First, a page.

I was born with a reading list I will never finish.
Holy jumping Jesus! This was phenomenal! I loved every aspect of this book.
The opening sequence sucked me in immediately and I was lost in the world of this book from that point forward. I became totally invested in the characters and loved following this journey with them. I am truly impressed with Sabaa Tahir.
Elias was a wonderful character. He was strong and powerful while still holding his humanity. Unlike some lead characters he wasn't a total ass the entire time and then suddenly tried to become likable. He was torn throughout the book in a realistic way that made him more likable and relatable.
Helene was a great female character. Most female characters are written as weaklings and treated as props to move male story-lines forward. Hel, however, was solid and independent. Even when her feminine side is being shown it doesn't weaken her characters strength and doesn't undermine how dangerous she can be.
Laia was a fantastic character for me. Her behavior was relatable and fit the story-line and her history well. I thought the connection between her and Elias was well written and didn't overshadow the overall plot. The connection with Keenan seemed one of survival rather than true feeling for Laia. They were similar so they connected but her connection with Elias is far more interesting for me.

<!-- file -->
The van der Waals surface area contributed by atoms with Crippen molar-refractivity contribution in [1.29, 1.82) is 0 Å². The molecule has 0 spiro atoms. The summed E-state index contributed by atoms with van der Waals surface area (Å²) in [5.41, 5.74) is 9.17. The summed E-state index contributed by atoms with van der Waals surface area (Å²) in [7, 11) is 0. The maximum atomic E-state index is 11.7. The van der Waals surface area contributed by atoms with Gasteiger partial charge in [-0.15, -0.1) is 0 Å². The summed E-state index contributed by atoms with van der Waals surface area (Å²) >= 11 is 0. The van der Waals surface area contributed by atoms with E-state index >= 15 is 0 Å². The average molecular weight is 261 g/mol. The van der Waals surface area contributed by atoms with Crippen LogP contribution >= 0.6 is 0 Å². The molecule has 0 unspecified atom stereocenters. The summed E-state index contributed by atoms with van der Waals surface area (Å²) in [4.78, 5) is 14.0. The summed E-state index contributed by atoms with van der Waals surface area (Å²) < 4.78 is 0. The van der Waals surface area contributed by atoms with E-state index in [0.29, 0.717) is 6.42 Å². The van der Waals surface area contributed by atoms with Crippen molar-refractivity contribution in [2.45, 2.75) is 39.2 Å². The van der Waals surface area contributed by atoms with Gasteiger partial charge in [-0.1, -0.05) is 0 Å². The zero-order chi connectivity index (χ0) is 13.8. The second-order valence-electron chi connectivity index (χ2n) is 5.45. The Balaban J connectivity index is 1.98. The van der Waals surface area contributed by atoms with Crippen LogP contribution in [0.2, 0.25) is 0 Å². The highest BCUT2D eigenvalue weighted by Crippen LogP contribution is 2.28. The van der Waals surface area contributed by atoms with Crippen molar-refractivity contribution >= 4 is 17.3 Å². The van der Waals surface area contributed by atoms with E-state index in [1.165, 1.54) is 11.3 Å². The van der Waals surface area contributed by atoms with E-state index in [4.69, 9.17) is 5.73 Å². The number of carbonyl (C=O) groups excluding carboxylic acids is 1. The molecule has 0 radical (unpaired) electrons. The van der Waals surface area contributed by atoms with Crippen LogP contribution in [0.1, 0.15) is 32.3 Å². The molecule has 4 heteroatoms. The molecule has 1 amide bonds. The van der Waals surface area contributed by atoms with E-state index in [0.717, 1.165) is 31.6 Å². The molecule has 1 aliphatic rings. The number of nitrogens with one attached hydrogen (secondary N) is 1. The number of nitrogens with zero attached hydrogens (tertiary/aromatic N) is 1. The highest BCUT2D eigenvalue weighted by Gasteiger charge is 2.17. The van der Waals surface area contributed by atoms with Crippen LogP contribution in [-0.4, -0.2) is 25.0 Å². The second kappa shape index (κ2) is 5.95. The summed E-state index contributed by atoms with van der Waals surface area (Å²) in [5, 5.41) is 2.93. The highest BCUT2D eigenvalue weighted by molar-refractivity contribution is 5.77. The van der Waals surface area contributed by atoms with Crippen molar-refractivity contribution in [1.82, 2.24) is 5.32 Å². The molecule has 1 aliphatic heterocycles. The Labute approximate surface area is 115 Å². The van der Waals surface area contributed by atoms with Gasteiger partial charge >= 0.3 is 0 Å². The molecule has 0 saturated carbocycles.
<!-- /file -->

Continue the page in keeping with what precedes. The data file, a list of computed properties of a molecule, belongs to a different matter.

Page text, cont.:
Keenan, Izzi, and Cook were all worthwhile characters for me as well. Commandant is terrifying in a way that Marcus could never be and was a great addition to the cast. I honestly cannot think of a character that I didn't like or that didn't belong in the story.
The Augurs! Wow....what a creepy bunch of super powerful beings. I loved the weaving of supernatural elements throughout the plot and the Augurs were a huge part of that.
I am really hoping this becomes a series. Immediately after finishing this I started to wonder about the next steps for these characters. I would absolutely read any follow up that Sabaa Tahir produces.
I liked the follow up here to the first in the series. It was a great continuation of the characters and their development.